"I'm hard at work on my first round of edits for SAVE ME. I absolutely love the new title! I'm still somewhat in shock that I skipped the process of getting an agent. I also skipped the revision stage that usually happens when an agent represents an author, before a book is submitted to a publisher. It's daunting, but exciting!
I rely heavily on outlines when I write. I also spend most of my waking hours in a dream world in my head, watching my characters and recording their doings and dialogue. I'm beyond happy to be getting paid to do what I love. I've been doing it for years anyway and don't see myself ever stopping.
If I were to recommend three books on writing, I'd say a writer would do well to begin with Stephen King's, ON WRITING. It's an entertaining read and full of basic pointers. Donald Maass's, WRITING THE BREAKOUT NOVEL is also a good one to help a writer figure out ways to make their book stand out. Before a writer starts a story, or at least before they revise and start querying, I'd recommend Noah Lukeman's, THE FIRST FIVE PAGES: A Guide to Staying Out of the Rejection Pile. Most everything Noah points out that agents and editors look for in the first five pages can be applied to an entire novel.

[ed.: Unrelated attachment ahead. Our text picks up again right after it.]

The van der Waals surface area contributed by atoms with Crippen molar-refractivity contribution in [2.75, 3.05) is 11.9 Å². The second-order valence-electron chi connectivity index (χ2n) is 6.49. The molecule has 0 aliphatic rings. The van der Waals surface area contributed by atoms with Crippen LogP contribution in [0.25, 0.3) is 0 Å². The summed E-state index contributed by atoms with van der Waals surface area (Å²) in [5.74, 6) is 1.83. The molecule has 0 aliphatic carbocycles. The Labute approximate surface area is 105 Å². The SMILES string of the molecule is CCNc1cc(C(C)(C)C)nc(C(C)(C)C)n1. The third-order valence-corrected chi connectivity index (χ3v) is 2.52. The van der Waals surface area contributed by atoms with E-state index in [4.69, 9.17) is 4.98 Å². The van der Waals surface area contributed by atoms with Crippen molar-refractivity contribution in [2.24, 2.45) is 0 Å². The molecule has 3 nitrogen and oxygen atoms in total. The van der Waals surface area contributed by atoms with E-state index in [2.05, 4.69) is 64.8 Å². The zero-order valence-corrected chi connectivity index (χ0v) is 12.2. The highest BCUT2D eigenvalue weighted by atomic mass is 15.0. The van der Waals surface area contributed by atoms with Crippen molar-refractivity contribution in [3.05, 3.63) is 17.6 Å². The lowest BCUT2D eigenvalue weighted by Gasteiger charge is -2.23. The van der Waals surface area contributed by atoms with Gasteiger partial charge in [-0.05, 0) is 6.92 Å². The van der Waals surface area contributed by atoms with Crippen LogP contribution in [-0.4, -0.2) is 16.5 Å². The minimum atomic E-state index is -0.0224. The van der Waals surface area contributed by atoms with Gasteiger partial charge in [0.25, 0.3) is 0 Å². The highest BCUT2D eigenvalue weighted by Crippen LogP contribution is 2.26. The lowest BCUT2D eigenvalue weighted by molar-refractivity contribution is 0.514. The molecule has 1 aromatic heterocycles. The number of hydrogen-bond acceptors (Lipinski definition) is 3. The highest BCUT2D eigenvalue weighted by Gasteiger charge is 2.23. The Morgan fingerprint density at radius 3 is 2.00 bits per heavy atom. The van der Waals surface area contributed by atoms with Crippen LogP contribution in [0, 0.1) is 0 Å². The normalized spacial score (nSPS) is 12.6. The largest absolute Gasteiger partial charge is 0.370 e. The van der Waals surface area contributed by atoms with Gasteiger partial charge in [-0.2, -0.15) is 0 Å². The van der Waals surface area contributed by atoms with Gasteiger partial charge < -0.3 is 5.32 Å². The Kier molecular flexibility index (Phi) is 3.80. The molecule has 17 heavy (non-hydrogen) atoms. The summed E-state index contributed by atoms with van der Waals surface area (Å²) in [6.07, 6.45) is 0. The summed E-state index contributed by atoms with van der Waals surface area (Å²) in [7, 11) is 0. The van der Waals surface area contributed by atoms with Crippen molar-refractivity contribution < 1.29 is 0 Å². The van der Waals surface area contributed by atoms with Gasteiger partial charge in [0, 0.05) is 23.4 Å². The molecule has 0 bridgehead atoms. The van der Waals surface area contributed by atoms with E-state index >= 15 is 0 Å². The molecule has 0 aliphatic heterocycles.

Noah Lukeman's chapter, Subtlety, helped me the most. In it, he says, "...if we were to stop and ask what best signals the proficient writer, the answer would probably be subtlety. Less is always more. Subtlety is the mark of confidence and is thus by far the hardest thing for a writer to achieve." He goes on to ask, "Will a reader want to read your book twice? Three or more times? If not, why not? Is so, what will he gain from additional reading?" Working toward achieving subtlety in my work has been challenging, but rewarding. I often turn back to Lukeman's book, and am constantly working to improve at all the aspects it covers.
In my experience, getting published takes a lot of hard work and a little luck. Those who love writing will put in the time and effort. I've been told it often takes 10,000 hours of practice before one's writing reaches a professional, publishable level. That sounds about right to me. Good thing the journey is a fun one!"
Increase your hour count this weekend - pick up one of these books. Got a craft book you can't live without? I'd love to hear about it, please leave a comment!
Pre-order Jenny's book on Amazon.
You can also follow Jenny on Twitter: @jennykelliott